My Co-op career began early in my first year when I applied for the program and completed the required workshops. But at the time I had no intention of strategically choosing specific organizations or types of organizations, deciding how I should time my Co-op placements, or assigning any other kind of criteria for guiding my Co-op journey. I was still unaware of and inexperienced with the professional world. Keeping my expectations modest, I only wanted something that would pass the standard of providing more applicable and meaningful work related to my intended Political Science major than my previous retail experience. I was open to any experience that would accomplish this goal, and was itching for real-world experience outside the lecture hall and tutorial rooms.
I am now fortunate enough to be on my way towards successfully completing the requirements for a Co-op degree - involving the completion of four Co-op terms spread out over two fantastic and diverse placements, each eight months in duration. In retrospect, I see the remarkable benefit that a diversified Co-op journey allows through factors such as exposure to different types of organizations, timing of placements, and job related responsibilities. While these placements were landed largely coincidentally, I would encourage both those currently in and those thinking about the Co-op program to plan a diversified Co-op experience, because looking back, I see the benefit of this approach. I want to highlight some of the key general takeaways from my two Co-op placements by juxtaposing them in the context of these factors. I’m not favouring one Co-op placement or experience over the other, but rather taking under consideration the benefits of having a set of (flexible) criteria in mind for planning and choosing placements in order to get the most out of the Co-op experience.
First, context. My first Co-op placement was with Aboriginal Affairs and Northern Development Canada (“AANDC”) as a Junior Analyst in the Treaties and Aboriginal Government (TAG) sector, and it was initially a four-month placement, but was extended to eight-months. My last placement was with an information management firm in the US health care sector as a Research Assistant, and it was an eight-month contract.
Based on these experiences, I feel that the main areas to consider when diversifying a Co-op portfolio could include the following:
Private Sector vs. Public Sector
There is a huge difference between the workplace culture of a private business versus the public sector. For example, an exciting regard for public purpose is generated when working for government. When working for a private firm, there is a greater focus on meeting the goals of the business with efficiency (and, oftentimes, free company lunch outings to reward meeting this demand!). Since the private firm I was working with is considered to be an entrepreneurial start-up, there was an exciting sense that the firm was growing as opposed to the reality of job stagnation faced by many government departments. Having exposure to both of these sectors serves as a great competitive advantage. It also functions as a self-discovery tool to uncover the kind of workplace values specific to either the private or public sector one favours, and the kind of culture that gives the greatest intrinsic incentive to want to move up and succeed in a career.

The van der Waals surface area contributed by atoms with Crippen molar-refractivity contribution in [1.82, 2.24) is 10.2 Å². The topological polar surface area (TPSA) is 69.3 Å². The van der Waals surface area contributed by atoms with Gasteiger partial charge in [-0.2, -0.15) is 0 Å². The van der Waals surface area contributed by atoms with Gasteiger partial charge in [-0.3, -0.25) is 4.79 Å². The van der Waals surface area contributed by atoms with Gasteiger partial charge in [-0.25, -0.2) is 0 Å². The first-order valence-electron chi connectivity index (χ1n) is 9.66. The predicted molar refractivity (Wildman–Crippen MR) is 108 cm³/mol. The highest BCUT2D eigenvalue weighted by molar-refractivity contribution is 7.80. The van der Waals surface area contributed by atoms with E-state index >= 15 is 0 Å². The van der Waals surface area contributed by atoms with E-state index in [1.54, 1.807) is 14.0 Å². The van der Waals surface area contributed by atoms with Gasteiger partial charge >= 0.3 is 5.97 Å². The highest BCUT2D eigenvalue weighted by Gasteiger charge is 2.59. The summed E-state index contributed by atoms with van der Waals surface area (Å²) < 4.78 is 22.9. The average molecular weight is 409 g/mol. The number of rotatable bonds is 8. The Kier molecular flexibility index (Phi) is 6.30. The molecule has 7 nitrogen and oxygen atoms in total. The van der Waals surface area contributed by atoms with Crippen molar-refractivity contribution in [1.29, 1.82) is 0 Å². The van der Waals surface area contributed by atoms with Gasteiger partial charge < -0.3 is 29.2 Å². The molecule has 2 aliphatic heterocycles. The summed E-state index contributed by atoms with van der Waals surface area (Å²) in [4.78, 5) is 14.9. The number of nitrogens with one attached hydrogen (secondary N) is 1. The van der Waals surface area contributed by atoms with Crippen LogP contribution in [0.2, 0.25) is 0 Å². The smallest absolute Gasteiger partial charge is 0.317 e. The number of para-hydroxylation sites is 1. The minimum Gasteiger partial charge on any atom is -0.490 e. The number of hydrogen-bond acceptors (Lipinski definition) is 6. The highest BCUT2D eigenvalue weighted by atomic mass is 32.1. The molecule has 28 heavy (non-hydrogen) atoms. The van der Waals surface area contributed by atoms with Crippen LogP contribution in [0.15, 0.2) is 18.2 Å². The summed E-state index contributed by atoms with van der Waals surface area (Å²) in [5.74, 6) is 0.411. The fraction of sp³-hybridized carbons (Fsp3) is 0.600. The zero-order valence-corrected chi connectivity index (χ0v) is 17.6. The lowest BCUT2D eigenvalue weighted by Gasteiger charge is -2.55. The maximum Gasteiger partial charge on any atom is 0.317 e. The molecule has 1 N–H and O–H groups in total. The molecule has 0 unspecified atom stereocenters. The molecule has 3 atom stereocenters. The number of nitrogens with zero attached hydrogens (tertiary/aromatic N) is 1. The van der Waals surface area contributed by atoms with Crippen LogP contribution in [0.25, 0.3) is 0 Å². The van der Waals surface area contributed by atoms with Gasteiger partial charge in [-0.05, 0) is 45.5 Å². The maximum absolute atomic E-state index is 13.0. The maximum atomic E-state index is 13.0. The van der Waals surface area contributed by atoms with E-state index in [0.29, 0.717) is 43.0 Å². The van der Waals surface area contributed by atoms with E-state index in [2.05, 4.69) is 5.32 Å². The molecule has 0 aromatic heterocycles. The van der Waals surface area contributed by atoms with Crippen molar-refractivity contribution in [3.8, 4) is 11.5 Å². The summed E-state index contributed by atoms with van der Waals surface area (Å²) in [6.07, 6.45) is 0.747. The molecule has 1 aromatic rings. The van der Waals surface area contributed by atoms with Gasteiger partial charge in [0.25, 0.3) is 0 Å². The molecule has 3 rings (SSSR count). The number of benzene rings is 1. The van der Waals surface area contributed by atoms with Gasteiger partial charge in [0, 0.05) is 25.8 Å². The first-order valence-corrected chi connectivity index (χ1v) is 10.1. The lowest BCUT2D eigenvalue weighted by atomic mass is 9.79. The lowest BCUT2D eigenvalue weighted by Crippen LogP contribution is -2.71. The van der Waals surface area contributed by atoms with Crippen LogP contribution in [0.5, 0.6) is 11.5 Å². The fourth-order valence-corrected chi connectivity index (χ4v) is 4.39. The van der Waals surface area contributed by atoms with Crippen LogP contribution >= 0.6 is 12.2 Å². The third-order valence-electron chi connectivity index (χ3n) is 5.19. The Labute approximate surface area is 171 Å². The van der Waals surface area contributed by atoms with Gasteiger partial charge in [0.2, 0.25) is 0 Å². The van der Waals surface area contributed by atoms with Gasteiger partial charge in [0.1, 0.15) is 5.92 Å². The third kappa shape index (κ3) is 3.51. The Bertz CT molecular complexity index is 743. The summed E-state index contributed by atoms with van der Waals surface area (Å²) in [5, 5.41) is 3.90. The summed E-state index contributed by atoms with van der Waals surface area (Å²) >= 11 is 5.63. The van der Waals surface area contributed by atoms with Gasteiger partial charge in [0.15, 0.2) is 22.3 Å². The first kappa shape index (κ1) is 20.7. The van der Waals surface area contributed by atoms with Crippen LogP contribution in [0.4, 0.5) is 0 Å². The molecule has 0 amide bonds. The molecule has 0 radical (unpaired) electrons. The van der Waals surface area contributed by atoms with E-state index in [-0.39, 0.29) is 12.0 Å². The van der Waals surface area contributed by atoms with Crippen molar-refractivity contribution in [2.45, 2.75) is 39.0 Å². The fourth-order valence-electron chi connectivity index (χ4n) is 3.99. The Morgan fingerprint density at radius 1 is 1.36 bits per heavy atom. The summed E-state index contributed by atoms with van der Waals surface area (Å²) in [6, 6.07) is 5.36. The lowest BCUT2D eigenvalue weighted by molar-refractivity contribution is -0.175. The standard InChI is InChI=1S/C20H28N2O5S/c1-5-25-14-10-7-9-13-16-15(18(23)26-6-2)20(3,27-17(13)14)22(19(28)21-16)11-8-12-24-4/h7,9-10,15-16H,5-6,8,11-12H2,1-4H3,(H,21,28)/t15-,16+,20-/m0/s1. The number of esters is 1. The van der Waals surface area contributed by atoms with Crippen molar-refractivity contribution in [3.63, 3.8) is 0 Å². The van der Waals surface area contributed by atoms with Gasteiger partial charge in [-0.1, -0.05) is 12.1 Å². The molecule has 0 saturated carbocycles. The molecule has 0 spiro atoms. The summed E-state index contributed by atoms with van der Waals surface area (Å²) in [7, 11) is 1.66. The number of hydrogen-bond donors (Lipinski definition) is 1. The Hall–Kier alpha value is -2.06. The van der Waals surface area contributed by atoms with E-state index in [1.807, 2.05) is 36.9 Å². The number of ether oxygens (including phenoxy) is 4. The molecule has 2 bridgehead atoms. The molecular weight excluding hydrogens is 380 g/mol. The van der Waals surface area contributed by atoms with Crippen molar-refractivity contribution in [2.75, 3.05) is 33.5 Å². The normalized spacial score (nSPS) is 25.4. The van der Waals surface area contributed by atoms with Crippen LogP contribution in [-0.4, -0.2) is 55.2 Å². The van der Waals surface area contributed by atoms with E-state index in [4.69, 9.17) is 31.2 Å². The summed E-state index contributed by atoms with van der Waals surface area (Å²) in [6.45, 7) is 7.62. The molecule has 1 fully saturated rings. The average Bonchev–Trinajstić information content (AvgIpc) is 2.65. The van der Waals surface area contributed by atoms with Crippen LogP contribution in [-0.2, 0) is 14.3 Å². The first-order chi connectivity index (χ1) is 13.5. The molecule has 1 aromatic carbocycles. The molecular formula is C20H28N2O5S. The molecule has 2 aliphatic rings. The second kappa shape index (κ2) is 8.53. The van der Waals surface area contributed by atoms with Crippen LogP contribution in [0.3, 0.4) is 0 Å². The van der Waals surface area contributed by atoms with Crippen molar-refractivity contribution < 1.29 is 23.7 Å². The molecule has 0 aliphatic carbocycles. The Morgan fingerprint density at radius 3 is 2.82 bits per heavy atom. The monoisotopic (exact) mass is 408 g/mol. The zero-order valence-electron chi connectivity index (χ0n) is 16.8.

Timing of the Co-op Placement
I completed my first co-op placement with AANDC at the end of my second year. This is a lot earlier than most would, but it was the right time for me to start developing myself at a professional level. Having a Co-op placement at this stage with practical experience in my area of Political Science reconfirmed my interest in pursuing the discipline as my major. My last Co-op placement was completed during the middle of my fourth year, at a time closer to graduation. Having a placement closer to graduation was helpful as I was building off of the experience gained from my first Co-op, as well as a greater proportion of what I had learned during my undergraduate studies. I would therefore recommend getting started with Co-op as soon as possible, and diversifying the timing of Co-op placements, such that one placement is closer to the middle, and another one closer to the end, of an undergraduate degree.
Size of the Organization
My last placement was with a small firm, with only about 20 people spread out over two main offices covering the three major areas the company is involved in: research, IT, and sales. Conversely, AANDC is a large organization with a wide mandate and thousands of public servants in its vast bureaucracy. As you can imagine, communication strategies are significantly different between these two environments, and have to be adjusted accordingly. With a large organization, I was consistently interacting with new people as each new project or issue would have a delegated expert somewhere in the bureaucracy, and this sometimes required a greater regard for professional conduct.